February 21, 2008

New Acropolis Museum opening date set

Posted at 1:44 pm in Elgin Marbles, New Acropolis Museum

One can’t help feeling a slight sense of deja-vu when hearing news of the imminent opening of the Acropolis Museum. It seems now though that a date has been set for the full opening of it. Something that removes once & for all the British Museum’s arguments that the Elgin Marbles are better displayed in Britain & that the Greeks have nowhere to put them if they were returned.

Agence France Presse

New Acropolis museum set for September opening: minister
19 hours ago

ATHENS (AFP) — A new ultra-modern Acropolis museum located below the ancient Athens landmark will open in September, the Greek culture minister said Wednesday.

“In one month, we are to finish moving all the pieces from the old museum,” Michalis Liapis said during a visit to the site. That will allow the museum to be inaugurated in September, he said.

Located on the Acropolis itself, the old museum has been closed to the public since October to allow for the transfer of iconic statues and other pieces to the new site, a process that experts say has been delicate and complex.

The new three-level museum, at 25,000 square metres (270,000 square feet), includes a room on the top floor with an area reserved for the Elgin, or Parthenon Marbles, which are currently located at the British Museum in London.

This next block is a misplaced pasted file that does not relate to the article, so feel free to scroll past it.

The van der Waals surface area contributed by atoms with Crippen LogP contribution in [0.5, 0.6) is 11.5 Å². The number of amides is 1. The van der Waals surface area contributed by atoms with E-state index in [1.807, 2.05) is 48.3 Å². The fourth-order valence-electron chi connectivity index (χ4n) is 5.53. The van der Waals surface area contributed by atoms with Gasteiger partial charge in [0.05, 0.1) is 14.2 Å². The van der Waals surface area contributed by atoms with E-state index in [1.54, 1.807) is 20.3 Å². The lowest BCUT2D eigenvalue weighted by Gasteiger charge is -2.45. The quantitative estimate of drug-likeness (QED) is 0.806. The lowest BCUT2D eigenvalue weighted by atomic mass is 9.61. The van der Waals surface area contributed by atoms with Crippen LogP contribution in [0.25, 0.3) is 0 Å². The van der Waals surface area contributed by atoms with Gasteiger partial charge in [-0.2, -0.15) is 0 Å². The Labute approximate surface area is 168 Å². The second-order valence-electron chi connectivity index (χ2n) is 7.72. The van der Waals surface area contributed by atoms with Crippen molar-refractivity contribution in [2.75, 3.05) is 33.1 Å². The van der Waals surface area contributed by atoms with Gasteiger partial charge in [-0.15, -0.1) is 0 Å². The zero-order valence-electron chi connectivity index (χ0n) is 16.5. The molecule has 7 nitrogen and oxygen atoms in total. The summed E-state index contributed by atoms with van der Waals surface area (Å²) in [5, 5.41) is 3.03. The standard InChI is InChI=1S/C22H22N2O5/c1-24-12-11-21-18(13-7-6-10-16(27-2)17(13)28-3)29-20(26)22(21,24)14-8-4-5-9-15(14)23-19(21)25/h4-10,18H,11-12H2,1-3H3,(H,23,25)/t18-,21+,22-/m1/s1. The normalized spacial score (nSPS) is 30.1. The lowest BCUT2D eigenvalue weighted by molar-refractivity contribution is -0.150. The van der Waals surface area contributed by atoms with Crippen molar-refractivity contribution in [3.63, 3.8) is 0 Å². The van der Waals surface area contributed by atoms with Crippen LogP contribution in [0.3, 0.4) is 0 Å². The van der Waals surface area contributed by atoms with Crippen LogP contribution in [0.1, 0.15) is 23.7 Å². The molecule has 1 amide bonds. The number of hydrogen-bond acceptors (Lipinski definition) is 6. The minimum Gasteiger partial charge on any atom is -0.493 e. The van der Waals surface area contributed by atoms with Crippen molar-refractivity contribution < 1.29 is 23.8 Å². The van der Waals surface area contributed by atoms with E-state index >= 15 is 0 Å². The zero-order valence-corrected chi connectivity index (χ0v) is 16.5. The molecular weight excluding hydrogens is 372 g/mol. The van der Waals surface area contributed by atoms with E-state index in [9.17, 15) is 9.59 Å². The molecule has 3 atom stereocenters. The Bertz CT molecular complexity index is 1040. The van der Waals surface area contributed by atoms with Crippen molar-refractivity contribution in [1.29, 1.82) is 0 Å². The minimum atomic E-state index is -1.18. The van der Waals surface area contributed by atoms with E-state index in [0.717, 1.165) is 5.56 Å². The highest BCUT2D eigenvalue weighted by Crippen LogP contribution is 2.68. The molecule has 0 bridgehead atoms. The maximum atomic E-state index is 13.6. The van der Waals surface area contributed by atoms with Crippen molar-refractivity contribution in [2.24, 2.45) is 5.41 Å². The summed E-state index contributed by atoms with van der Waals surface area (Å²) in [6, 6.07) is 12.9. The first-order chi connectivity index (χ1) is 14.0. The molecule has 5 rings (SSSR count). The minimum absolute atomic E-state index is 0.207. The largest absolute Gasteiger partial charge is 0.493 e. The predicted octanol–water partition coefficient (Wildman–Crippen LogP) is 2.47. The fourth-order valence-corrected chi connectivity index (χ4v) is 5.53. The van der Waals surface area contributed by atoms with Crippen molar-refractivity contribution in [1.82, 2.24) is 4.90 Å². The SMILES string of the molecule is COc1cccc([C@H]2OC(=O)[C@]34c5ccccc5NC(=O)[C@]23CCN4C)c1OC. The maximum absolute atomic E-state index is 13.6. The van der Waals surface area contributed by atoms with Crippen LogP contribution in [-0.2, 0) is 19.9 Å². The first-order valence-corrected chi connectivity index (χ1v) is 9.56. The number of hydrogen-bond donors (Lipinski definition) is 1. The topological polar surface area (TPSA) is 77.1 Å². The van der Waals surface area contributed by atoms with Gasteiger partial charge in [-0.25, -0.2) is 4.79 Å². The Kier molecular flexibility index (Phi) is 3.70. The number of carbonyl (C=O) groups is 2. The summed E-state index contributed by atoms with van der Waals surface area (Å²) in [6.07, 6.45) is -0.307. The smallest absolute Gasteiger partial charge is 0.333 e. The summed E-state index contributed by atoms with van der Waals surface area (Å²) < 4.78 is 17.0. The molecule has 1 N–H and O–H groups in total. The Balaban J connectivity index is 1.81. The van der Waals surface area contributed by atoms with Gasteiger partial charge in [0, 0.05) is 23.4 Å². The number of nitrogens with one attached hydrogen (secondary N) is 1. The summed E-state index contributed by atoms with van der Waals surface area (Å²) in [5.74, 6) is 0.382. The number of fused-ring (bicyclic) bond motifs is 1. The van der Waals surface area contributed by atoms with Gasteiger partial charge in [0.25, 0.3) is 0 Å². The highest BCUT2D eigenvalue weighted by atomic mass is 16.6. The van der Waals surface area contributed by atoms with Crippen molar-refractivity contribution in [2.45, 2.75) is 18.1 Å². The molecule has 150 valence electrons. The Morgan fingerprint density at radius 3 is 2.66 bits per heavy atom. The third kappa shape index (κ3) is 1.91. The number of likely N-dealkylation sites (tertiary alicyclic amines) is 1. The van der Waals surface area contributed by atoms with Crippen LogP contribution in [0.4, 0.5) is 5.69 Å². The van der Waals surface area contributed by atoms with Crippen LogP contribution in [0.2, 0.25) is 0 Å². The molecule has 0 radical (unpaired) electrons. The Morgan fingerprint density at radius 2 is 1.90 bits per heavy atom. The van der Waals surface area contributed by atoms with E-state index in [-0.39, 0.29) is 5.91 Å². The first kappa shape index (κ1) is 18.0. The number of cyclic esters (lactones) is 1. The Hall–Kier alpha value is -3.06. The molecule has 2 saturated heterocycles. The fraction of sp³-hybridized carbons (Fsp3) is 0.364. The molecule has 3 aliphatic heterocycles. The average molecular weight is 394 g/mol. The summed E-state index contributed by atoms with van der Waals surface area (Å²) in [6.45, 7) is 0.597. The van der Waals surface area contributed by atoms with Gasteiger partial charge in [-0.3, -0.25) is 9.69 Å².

Greece has sought for several years to have the priceless friezes returned, and Liapis said the country would continue to work toward that “national objective.”

The British Museum in London has always refused to repatriate the friezes, removed in 1806 by Lord Elgin, British ambassador to the occupying Ottoman Empire of the time.

Designed by Franco-Swiss architect Bernard Tschumi, the museum hit numerous bureaucratic and technical snags before a construction contract was signed for nearly 129 million euros (189 million dollars).

It was originally due to be completed in time for the 2004 Olympics, hosted by Greece.

The Acropolis dates back to the golden age of Athenian democracy which began in the fifth century B.C. and is one of the world’s most visited sites.

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